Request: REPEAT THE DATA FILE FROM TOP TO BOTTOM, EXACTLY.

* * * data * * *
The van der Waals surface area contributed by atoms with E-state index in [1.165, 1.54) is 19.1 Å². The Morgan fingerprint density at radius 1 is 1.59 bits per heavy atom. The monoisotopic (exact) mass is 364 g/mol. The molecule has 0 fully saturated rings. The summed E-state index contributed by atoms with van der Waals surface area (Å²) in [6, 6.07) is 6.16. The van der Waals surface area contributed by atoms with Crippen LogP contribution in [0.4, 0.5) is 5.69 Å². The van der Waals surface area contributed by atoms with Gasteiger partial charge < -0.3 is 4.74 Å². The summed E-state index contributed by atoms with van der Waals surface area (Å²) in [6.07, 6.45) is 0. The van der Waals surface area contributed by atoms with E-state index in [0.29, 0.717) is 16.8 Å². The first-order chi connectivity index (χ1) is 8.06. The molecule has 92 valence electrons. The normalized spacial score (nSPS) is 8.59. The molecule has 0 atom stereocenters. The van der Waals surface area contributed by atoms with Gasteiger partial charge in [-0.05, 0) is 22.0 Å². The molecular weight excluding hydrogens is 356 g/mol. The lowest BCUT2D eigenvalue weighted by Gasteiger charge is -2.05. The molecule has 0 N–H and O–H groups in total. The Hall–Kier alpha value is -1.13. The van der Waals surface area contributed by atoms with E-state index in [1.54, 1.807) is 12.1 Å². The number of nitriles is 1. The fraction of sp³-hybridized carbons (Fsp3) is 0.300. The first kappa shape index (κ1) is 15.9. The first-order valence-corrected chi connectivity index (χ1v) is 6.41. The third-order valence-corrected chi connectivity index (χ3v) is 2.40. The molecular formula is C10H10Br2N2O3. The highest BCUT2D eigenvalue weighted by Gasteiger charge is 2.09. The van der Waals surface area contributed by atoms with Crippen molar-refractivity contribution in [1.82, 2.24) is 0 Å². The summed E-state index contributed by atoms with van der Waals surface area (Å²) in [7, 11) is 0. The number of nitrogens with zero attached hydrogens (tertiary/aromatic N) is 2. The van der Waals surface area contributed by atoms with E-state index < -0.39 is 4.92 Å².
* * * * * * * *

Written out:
The van der Waals surface area contributed by atoms with E-state index in [1.165, 1.54) is 19.1 Å². The Morgan fingerprint density at radius 1 is 1.59 bits per heavy atom. The monoisotopic (exact) mass is 364 g/mol. The molecule has 0 fully saturated rings. The summed E-state index contributed by atoms with van der Waals surface area (Å²) in [6, 6.07) is 6.16. The van der Waals surface area contributed by atoms with Crippen LogP contribution in [0.4, 0.5) is 5.69 Å². The van der Waals surface area contributed by atoms with Gasteiger partial charge < -0.3 is 4.74 Å². The summed E-state index contributed by atoms with van der Waals surface area (Å²) in [6.07, 6.45) is 0. The van der Waals surface area contributed by atoms with E-state index in [0.29, 0.717) is 16.8 Å². The first-order chi connectivity index (χ1) is 8.06. The molecule has 92 valence electrons. The normalized spacial score (nSPS) is 8.59. The molecule has 0 atom stereocenters. The van der Waals surface area contributed by atoms with Gasteiger partial charge in [-0.05, 0) is 22.0 Å². The molecular weight excluding hydrogens is 356 g/mol. The lowest BCUT2D eigenvalue weighted by Gasteiger charge is -2.05. The molecule has 0 N–H and O–H groups in total. The Hall–Kier alpha value is -1.13. The van der Waals surface area contributed by atoms with E-state index in [1.54, 1.807) is 12.1 Å². The number of nitriles is 1. The fraction of sp³-hybridized carbons (Fsp3) is 0.300. The first kappa shape index (κ1) is 15.9. The first-order valence-corrected chi connectivity index (χ1v) is 6.41. The third-order valence-corrected chi connectivity index (χ3v) is 2.40. The molecular formula is C10H10Br2N2O3. The highest BCUT2D eigenvalue weighted by Gasteiger charge is 2.09. The van der Waals surface area contributed by atoms with Crippen molar-refractivity contribution in [1.82, 2.24) is 0 Å². The summed E-state index contributed by atoms with van der Waals surface area (Å²) in [7, 11) is 0. The number of nitrogens with zero attached hydrogens (tertiary/aromatic N) is 2. The van der Waals surface area contributed by atoms with E-state index < -0.39 is 4.92 Å².